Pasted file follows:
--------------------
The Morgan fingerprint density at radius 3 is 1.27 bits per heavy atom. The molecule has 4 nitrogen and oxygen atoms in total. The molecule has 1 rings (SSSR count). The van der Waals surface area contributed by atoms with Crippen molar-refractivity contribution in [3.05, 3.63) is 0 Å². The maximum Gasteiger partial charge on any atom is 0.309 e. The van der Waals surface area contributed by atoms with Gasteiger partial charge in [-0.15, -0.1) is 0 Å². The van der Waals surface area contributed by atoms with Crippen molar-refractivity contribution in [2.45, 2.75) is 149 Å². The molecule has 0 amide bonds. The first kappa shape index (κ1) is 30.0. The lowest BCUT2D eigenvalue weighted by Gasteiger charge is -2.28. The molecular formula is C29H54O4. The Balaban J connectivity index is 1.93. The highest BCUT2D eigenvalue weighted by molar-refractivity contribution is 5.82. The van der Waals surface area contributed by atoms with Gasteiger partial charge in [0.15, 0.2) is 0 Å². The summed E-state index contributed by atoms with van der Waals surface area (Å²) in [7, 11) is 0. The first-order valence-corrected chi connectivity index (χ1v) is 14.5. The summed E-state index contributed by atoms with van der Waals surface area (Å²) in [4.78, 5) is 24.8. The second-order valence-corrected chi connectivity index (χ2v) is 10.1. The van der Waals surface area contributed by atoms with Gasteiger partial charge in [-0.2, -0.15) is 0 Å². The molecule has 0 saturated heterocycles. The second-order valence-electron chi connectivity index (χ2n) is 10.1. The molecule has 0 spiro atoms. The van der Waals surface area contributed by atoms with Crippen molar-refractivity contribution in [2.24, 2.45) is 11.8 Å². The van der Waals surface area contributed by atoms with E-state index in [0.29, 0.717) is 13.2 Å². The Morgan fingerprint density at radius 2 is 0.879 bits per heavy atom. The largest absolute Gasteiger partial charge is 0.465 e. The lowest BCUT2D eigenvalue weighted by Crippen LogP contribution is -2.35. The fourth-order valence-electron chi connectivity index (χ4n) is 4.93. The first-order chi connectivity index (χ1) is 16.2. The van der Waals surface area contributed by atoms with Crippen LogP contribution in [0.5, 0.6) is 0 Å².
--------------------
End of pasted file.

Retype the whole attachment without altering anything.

The Morgan fingerprint density at radius 3 is 1.27 bits per heavy atom. The molecule has 4 nitrogen and oxygen atoms in total. The molecule has 1 rings (SSSR count). The van der Waals surface area contributed by atoms with Crippen molar-refractivity contribution in [3.05, 3.63) is 0 Å². The maximum Gasteiger partial charge on any atom is 0.309 e. The van der Waals surface area contributed by atoms with Gasteiger partial charge in [-0.15, -0.1) is 0 Å². The van der Waals surface area contributed by atoms with Crippen molar-refractivity contribution in [2.45, 2.75) is 149 Å². The molecule has 0 amide bonds. The first kappa shape index (κ1) is 30.0. The lowest BCUT2D eigenvalue weighted by Gasteiger charge is -2.28. The molecular formula is C29H54O4. The Balaban J connectivity index is 1.93. The highest BCUT2D eigenvalue weighted by molar-refractivity contribution is 5.82. The van der Waals surface area contributed by atoms with Gasteiger partial charge in [0.15, 0.2) is 0 Å². The summed E-state index contributed by atoms with van der Waals surface area (Å²) in [7, 11) is 0. The first-order valence-corrected chi connectivity index (χ1v) is 14.5. The summed E-state index contributed by atoms with van der Waals surface area (Å²) in [4.78, 5) is 24.8. The second-order valence-corrected chi connectivity index (χ2v) is 10.1. The van der Waals surface area contributed by atoms with Gasteiger partial charge in [-0.2, -0.15) is 0 Å². The molecule has 0 saturated heterocycles. The second-order valence-electron chi connectivity index (χ2n) is 10.1. The molecule has 0 spiro atoms. The van der Waals surface area contributed by atoms with Crippen molar-refractivity contribution in [2.24, 2.45) is 11.8 Å². The van der Waals surface area contributed by atoms with E-state index in [0.29, 0.717) is 13.2 Å². The Morgan fingerprint density at radius 2 is 0.879 bits per heavy atom. The largest absolute Gasteiger partial charge is 0.465 e. The lowest BCUT2D eigenvalue weighted by Crippen LogP contribution is -2.35. The fourth-order valence-electron chi connectivity index (χ4n) is 4.93. The first-order chi connectivity index (χ1) is 16.2. The van der Waals surface area contributed by atoms with Crippen LogP contribution in [0.5, 0.6) is 0 Å².